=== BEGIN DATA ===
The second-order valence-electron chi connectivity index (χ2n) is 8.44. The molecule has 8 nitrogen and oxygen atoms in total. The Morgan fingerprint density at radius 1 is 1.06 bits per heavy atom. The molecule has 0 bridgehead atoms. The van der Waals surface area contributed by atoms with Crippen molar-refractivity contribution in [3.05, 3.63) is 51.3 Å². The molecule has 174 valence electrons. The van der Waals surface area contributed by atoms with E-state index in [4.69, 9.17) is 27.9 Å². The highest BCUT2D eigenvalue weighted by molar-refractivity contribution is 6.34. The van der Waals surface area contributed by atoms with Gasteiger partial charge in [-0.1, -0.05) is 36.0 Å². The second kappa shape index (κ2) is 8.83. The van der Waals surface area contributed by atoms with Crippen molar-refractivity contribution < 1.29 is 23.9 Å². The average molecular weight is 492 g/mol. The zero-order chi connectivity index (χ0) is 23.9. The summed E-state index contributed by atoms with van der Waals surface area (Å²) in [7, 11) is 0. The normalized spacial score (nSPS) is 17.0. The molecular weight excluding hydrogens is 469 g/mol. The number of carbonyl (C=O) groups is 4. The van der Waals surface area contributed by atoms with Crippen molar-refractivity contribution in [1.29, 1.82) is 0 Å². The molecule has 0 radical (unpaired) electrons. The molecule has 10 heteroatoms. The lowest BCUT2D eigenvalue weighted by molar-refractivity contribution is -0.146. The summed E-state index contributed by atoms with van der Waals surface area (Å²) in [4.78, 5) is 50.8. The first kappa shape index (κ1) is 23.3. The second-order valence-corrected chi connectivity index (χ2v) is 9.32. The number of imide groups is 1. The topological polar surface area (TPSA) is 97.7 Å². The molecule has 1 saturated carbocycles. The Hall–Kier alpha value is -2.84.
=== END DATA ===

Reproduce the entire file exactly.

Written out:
The second-order valence-electron chi connectivity index (χ2n) is 8.44. The molecule has 8 nitrogen and oxygen atoms in total. The Morgan fingerprint density at radius 1 is 1.06 bits per heavy atom. The molecule has 0 bridgehead atoms. The van der Waals surface area contributed by atoms with Crippen molar-refractivity contribution in [3.05, 3.63) is 51.3 Å². The molecule has 174 valence electrons. The van der Waals surface area contributed by atoms with E-state index in [4.69, 9.17) is 27.9 Å². The highest BCUT2D eigenvalue weighted by molar-refractivity contribution is 6.34. The van der Waals surface area contributed by atoms with Gasteiger partial charge in [-0.1, -0.05) is 36.0 Å². The second kappa shape index (κ2) is 8.83. The van der Waals surface area contributed by atoms with Crippen molar-refractivity contribution < 1.29 is 23.9 Å². The average molecular weight is 492 g/mol. The zero-order chi connectivity index (χ0) is 23.9. The summed E-state index contributed by atoms with van der Waals surface area (Å²) in [7, 11) is 0. The normalized spacial score (nSPS) is 17.0. The molecular weight excluding hydrogens is 469 g/mol. The number of carbonyl (C=O) groups is 4. The van der Waals surface area contributed by atoms with Crippen molar-refractivity contribution in [1.29, 1.82) is 0 Å². The molecule has 0 radical (unpaired) electrons. The molecule has 10 heteroatoms. The lowest BCUT2D eigenvalue weighted by molar-refractivity contribution is -0.146. The summed E-state index contributed by atoms with van der Waals surface area (Å²) in [4.78, 5) is 50.8. The first kappa shape index (κ1) is 23.3. The second-order valence-corrected chi connectivity index (χ2v) is 9.32. The number of imide groups is 1. The topological polar surface area (TPSA) is 97.7 Å². The molecule has 1 saturated carbocycles. The Hall–Kier alpha value is -2.84.